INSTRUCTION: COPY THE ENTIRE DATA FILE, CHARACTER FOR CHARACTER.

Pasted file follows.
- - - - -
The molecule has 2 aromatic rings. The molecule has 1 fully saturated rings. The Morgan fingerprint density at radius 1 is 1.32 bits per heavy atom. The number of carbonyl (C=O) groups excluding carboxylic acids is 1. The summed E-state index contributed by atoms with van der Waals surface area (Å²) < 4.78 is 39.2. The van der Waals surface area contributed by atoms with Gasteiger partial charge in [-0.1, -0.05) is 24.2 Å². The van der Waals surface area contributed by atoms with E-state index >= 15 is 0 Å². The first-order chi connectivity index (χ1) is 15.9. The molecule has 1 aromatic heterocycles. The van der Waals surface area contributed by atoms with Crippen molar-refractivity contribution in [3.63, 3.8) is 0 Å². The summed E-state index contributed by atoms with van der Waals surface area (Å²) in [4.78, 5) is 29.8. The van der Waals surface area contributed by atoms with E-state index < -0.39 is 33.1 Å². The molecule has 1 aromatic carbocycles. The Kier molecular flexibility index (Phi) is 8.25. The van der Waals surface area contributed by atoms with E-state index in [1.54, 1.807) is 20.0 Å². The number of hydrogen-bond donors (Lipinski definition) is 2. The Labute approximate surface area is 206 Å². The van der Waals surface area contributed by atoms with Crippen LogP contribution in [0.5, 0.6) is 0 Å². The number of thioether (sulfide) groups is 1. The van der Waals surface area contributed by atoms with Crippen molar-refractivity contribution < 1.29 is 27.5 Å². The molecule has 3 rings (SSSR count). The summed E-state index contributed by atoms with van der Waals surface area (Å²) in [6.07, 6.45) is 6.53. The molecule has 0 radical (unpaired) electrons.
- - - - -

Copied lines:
The molecule has 2 aromatic rings. The molecule has 1 fully saturated rings. The Morgan fingerprint density at radius 1 is 1.32 bits per heavy atom. The number of carbonyl (C=O) groups excluding carboxylic acids is 1. The summed E-state index contributed by atoms with van der Waals surface area (Å²) < 4.78 is 39.2. The van der Waals surface area contributed by atoms with Gasteiger partial charge in [-0.1, -0.05) is 24.2 Å². The van der Waals surface area contributed by atoms with E-state index >= 15 is 0 Å². The first-order chi connectivity index (χ1) is 15.9. The molecule has 1 aromatic heterocycles. The van der Waals surface area contributed by atoms with Crippen molar-refractivity contribution in [3.63, 3.8) is 0 Å². The summed E-state index contributed by atoms with van der Waals surface area (Å²) in [4.78, 5) is 29.8. The van der Waals surface area contributed by atoms with E-state index < -0.39 is 33.1 Å². The molecule has 1 aromatic carbocycles. The Kier molecular flexibility index (Phi) is 8.25. The van der Waals surface area contributed by atoms with E-state index in [1.54, 1.807) is 20.0 Å². The number of hydrogen-bond donors (Lipinski definition) is 2. The Labute approximate surface area is 206 Å². The van der Waals surface area contributed by atoms with Crippen LogP contribution in [0.5, 0.6) is 0 Å². The number of thioether (sulfide) groups is 1. The van der Waals surface area contributed by atoms with Crippen molar-refractivity contribution < 1.29 is 27.5 Å². The molecule has 3 rings (SSSR count). The summed E-state index contributed by atoms with van der Waals surface area (Å²) in [6.07, 6.45) is 6.53. The molecule has 0 radical (unpaired) electrons.